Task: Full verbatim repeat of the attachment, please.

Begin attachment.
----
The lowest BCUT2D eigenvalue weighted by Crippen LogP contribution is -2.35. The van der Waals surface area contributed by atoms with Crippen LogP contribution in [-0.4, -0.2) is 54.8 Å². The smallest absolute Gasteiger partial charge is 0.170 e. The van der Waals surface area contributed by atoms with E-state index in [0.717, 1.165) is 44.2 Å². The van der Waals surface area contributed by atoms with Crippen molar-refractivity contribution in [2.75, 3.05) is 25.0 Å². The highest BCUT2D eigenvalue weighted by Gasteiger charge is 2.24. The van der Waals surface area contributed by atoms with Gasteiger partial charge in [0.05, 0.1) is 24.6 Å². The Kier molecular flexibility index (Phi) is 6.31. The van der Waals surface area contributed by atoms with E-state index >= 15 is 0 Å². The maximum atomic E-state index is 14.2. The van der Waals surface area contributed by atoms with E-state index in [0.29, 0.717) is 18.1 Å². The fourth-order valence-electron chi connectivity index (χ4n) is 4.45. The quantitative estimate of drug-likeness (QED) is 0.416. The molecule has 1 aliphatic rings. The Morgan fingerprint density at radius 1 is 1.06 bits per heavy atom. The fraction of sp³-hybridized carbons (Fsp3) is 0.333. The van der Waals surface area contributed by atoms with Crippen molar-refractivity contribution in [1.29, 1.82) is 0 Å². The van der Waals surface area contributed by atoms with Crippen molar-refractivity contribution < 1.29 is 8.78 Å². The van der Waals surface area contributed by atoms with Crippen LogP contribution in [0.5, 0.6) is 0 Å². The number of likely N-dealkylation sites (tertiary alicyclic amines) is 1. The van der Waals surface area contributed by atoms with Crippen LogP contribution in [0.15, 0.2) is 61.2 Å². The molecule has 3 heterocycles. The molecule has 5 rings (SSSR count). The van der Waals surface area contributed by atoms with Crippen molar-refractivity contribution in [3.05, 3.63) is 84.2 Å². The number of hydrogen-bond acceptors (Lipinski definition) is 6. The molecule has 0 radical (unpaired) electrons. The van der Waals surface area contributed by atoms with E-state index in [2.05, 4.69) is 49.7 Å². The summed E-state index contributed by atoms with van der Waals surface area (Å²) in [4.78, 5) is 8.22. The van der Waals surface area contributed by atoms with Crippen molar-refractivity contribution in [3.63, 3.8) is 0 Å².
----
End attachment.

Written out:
The lowest BCUT2D eigenvalue weighted by Crippen LogP contribution is -2.35. The van der Waals surface area contributed by atoms with Crippen LogP contribution in [-0.4, -0.2) is 54.8 Å². The smallest absolute Gasteiger partial charge is 0.170 e. The van der Waals surface area contributed by atoms with E-state index in [0.717, 1.165) is 44.2 Å². The van der Waals surface area contributed by atoms with Crippen molar-refractivity contribution in [2.75, 3.05) is 25.0 Å². The highest BCUT2D eigenvalue weighted by Gasteiger charge is 2.24. The van der Waals surface area contributed by atoms with Gasteiger partial charge in [0.05, 0.1) is 24.6 Å². The Kier molecular flexibility index (Phi) is 6.31. The van der Waals surface area contributed by atoms with E-state index >= 15 is 0 Å². The maximum atomic E-state index is 14.2. The van der Waals surface area contributed by atoms with E-state index in [0.29, 0.717) is 18.1 Å². The fourth-order valence-electron chi connectivity index (χ4n) is 4.45. The quantitative estimate of drug-likeness (QED) is 0.416. The molecule has 1 aliphatic rings. The Morgan fingerprint density at radius 1 is 1.06 bits per heavy atom. The fraction of sp³-hybridized carbons (Fsp3) is 0.333. The van der Waals surface area contributed by atoms with Crippen molar-refractivity contribution in [1.29, 1.82) is 0 Å². The van der Waals surface area contributed by atoms with Crippen molar-refractivity contribution < 1.29 is 8.78 Å². The van der Waals surface area contributed by atoms with Crippen LogP contribution in [0.5, 0.6) is 0 Å². The number of likely N-dealkylation sites (tertiary alicyclic amines) is 1. The van der Waals surface area contributed by atoms with Crippen LogP contribution in [0.15, 0.2) is 61.2 Å². The molecule has 3 heterocycles. The molecule has 5 rings (SSSR count). The van der Waals surface area contributed by atoms with Crippen molar-refractivity contribution in [3.05, 3.63) is 84.2 Å². The number of hydrogen-bond acceptors (Lipinski definition) is 6. The molecule has 0 radical (unpaired) electrons. The van der Waals surface area contributed by atoms with E-state index in [2.05, 4.69) is 49.7 Å². The summed E-state index contributed by atoms with van der Waals surface area (Å²) in [4.78, 5) is 8.22. The van der Waals surface area contributed by atoms with Crippen molar-refractivity contribution in [3.63, 3.8) is 0 Å².